Opinion | Never-Trumpers Never Had a Chance

The Republican presidential primary is all but over. Even if Nikki Haley stays in the race, it’s hard to see her winning a single primary, including the one in her home state of South Carolina next month. Even though Haley received an impressive 43 percent of the New Hampshire vote, her electoral reality is grim. According to the most recent FiveThirtyEight polling averages, she trails Donald Trump by more than 56 points nationally and by 37 points in South Carolina.

It’s déjà vu all over again. Since the moment Trump took the G.O.P. primary lead in 2015, he’s never relinquished his hold on the party. And since Trump’s hostile takeover and unexpected 2016 victory, the G.O.P. has also experienced consistent losses. Democrats seized the House from Republicans in 2018. They took the presidency and the Senate in 2020. In those two elections, the Democrats accomplished a political feat not seen since the Herbert Hoover era: winning the House, Senate and White House in a single four-year span.

And the Democrats’ success didn’t stop there. In 2022, despite political conditions that should have been overwhelmingly favorable to Republicans, Democrats made a modest gain in the Senate and barely lost the closely divided House. Election-denying MAGA candidates were routed in multiple swing-state elections. Yet none of those setbacks broke Trump’s grip on the G.O.P.

This is in part because while Democrats have been able to mobilize an effective anti-Trump opposition, conservative Never-Trumpers — Republicans and former Republicans like me who have desperately tried to break Trump’s grip on the party — mostly failed. It’s now clear to me that we never had a chance. And the reason is equally clear: We did not truly understand our own party.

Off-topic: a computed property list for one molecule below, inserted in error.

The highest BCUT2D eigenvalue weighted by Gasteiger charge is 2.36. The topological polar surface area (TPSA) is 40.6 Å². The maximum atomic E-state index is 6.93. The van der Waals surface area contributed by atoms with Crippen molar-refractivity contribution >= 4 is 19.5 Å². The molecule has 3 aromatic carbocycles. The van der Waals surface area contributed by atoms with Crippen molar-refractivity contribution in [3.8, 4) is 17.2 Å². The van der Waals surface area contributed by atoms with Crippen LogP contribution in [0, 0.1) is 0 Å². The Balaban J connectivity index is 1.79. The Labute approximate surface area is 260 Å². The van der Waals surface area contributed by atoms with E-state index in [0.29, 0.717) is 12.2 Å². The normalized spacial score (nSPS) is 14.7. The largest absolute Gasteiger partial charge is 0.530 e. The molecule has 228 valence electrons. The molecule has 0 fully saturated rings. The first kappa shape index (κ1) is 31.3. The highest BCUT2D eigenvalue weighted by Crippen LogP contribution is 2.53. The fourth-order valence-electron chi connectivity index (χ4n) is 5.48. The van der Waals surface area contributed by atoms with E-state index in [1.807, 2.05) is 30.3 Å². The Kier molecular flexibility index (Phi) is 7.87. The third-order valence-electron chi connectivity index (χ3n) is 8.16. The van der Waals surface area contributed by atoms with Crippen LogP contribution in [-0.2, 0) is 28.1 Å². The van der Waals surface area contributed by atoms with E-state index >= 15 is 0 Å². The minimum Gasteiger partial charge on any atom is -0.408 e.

To appreciate our confusion (and our mistakes), let’s go back to the Before Times, to the year 2014. Back then, I was a stalwart Republican working for a conservative Christian law firm. If you had asked me to describe the Republican Party, I would have answered something like this: At our best, we are a party that possesses a distinct conservative ideology and a commitment to character.

The ideology revolved around the three legs of the Reagan Republican stool: limited government, social conservatism and a strong national defense. The commitment to character was born out of the political conflicts of the Clinton years, in which conservatives were furious that Democrats were willing to overlook or rationalize disgraceful and unlawful behavior by Bill Clinton. No one would claim that every conservative had character — we’ve seen far too many scandals to believe that — but I refused to believe that the G.O.P. would broadly excuse, rationalize or defend a Bill Clinton in our midst.

I wasn’t just wrong; I was completely, embarrassingly wrong. The winds were shifting. I could sense it, but I didn’t fully understand it. Not until Trump made it all plain. The salient characteristic of the Republican Party wasn’t ideology or integrity, let alone both. Rather, it was animosity. And nobody models animosity better than Donald Trump.

In 2014, the Pew Research Center published a fascinating, comprehensive examination of American political attitudes, and the conclusion was sobering: “Republicans and Democrats are more divided along ideological lines — and partisan antipathy is deeper and more extensive — than at any point in the last two decades.” I remember seeing the study when it was published, but I didn’t truly understand its import. Again, until Donald Trump.

There had been previous Republican leaders who had projected animosity and displayed questionable character, with Newt Gingrich being perhaps the pre-eminent example. But they had also been orthodox conservatives in terms of ideology. What I did not know until Trump was which value or values — conservative ideology, personal character or animosity toward Democrats — dominated the hearts and minds of Republican voters. Trump appealed to animosity, but he was also the least ideologically orthodox Republican to run for president in my adult lifetime, with by far the most dubious character.